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Debra Hamel is the mother of two preternaturally attractive girls and the author of a number of books about ancient Greece. She writes and blogs from her subterranean lair in North Haven, CT. Read more.


Books by Debra Hamel:

THE BATTLE OF ARGINUSAE :
VICTORY AT SEA AND ITS TRAGIC AFTERMATH IN THE FINAL YEARS OF THE PELOPONNESIAN WAR
By Debra Hamel


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Kindle | paperback (UK)

KILLING ERATOSTHENES:
A TRUE CRIME STORY
FROM ANCIENT ATHENS
By Debra Hamel


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READING HERODOTUS:
A GUIDED TOUR THROUGH THE WILD BOARS, DANCING SUITORS, AND CRAZY TYRANTS OF THE HISTORY
By Debra Hamel


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paperback | hardcover (UK)

THE MUTILATION OF THE HERMS:
UNPACKING AN ANCIENT MYSTERY
By Debra Hamel


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TRYING NEAIRA:
THE TRUE STORY OF A COURTESAN'S SCANDALOUS LIFE IN ANCIENT GREECE
By Debra Hamel


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paperback | hardcover (UK)

SOCRATES AT WAR:
THE MILITARY HEROICS OF AN ICONIC INTELLECTUAL
By Debra Hamel


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ANCIENT GREEKS IN DRAG:
THE LIBERATION OF THEBES AND OTHER ACTS OF HEROIC TRANSVESTISM
By Debra Hamel


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IT WAS A DARK AND STORMY TWEET:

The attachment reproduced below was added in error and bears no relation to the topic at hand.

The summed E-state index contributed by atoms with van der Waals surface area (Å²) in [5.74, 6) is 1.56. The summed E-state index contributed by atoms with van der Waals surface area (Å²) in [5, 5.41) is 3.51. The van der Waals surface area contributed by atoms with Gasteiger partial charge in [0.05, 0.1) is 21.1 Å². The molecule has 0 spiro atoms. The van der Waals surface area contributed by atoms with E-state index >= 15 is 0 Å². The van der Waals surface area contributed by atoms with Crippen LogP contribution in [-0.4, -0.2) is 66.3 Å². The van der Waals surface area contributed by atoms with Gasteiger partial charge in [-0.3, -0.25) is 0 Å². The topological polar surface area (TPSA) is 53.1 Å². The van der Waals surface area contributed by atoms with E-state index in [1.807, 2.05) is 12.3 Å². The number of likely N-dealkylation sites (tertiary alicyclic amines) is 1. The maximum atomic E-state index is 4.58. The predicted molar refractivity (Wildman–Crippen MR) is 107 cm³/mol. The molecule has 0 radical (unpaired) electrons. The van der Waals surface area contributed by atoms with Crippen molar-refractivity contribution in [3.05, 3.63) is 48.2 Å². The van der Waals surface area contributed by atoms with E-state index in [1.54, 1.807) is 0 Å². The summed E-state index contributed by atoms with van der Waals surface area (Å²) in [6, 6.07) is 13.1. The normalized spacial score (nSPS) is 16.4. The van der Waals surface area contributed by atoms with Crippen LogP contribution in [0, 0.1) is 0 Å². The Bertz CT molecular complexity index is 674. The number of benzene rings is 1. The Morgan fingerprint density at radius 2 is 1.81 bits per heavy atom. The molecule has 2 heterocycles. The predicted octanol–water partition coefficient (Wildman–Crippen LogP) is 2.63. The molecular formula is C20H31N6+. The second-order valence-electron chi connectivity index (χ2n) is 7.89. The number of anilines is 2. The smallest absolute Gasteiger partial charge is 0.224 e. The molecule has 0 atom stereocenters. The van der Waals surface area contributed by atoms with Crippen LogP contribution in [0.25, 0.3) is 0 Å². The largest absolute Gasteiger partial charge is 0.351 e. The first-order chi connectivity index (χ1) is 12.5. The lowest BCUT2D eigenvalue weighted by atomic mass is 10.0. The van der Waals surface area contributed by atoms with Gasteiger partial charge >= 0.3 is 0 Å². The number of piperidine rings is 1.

FIVE HUNDRED 1ST LINES IN 140 CHARACTERS OR LESS
By Debra Hamel


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PRISONERS OF THE PELOPONNESIAN WAR
By Debra Hamel


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Meyer, Stephenie: Eclipse

  Amazon  

4 stars

In the third installment in Stephenie Meyer's vampire tetralogy, Bella Swann confronts a pair of problems that have been building to a head. (Note: possible spoilers follow for those who haven't read books one and two.) The vampire Vicotria, who's still haunting the Pacific Northwest with vengeance in mind, would like nothing better than to rip Bella's throat out. And the two men in Bella's life--her undead paramour Edward and her best friend, werewolf Jacob Black--feel much the same about one another. The awkward trio spends a lot of time in book three negotiating a working relationship.

Eclipse offers a more interesting plot and a faster read than New Moon, the second book in Meyer's series, which was rather slow going. The only slow segment in Eclipse is yet another foray into Quileute legend: as usual, Meyer provides necessary background information in these reports of old Indian lore, but it's relatively dull stuff. Bella here is more like the confident heroine she was in book one than the depressed and whining victim of book two, though she does do some groveling that could give hormonally-challenged teenaged girls a bad name. She also comes to a decision about one of the men in her life that is too sudden to be quite credible, and that arguably is out of keeping with the thrust of that relationship up to that point.

Throughout, as I've come to expect from the author, Meyer's prose remains eminently readable. I'm looking forward to the final installment in the series.

Comments

1.

I read this book when it came out and thought it was the end of a trilogy, and, it very well could have been. Meyer wrapped up her storylines and left a future that could be pondered, but didn't leave readers hanging.

As it turns out, even Breaking Dawn isn't the end. It's just the end of the stories being told from Bella's perspective. Meyer is nearly finished another book in the series told from Edward's point of view.

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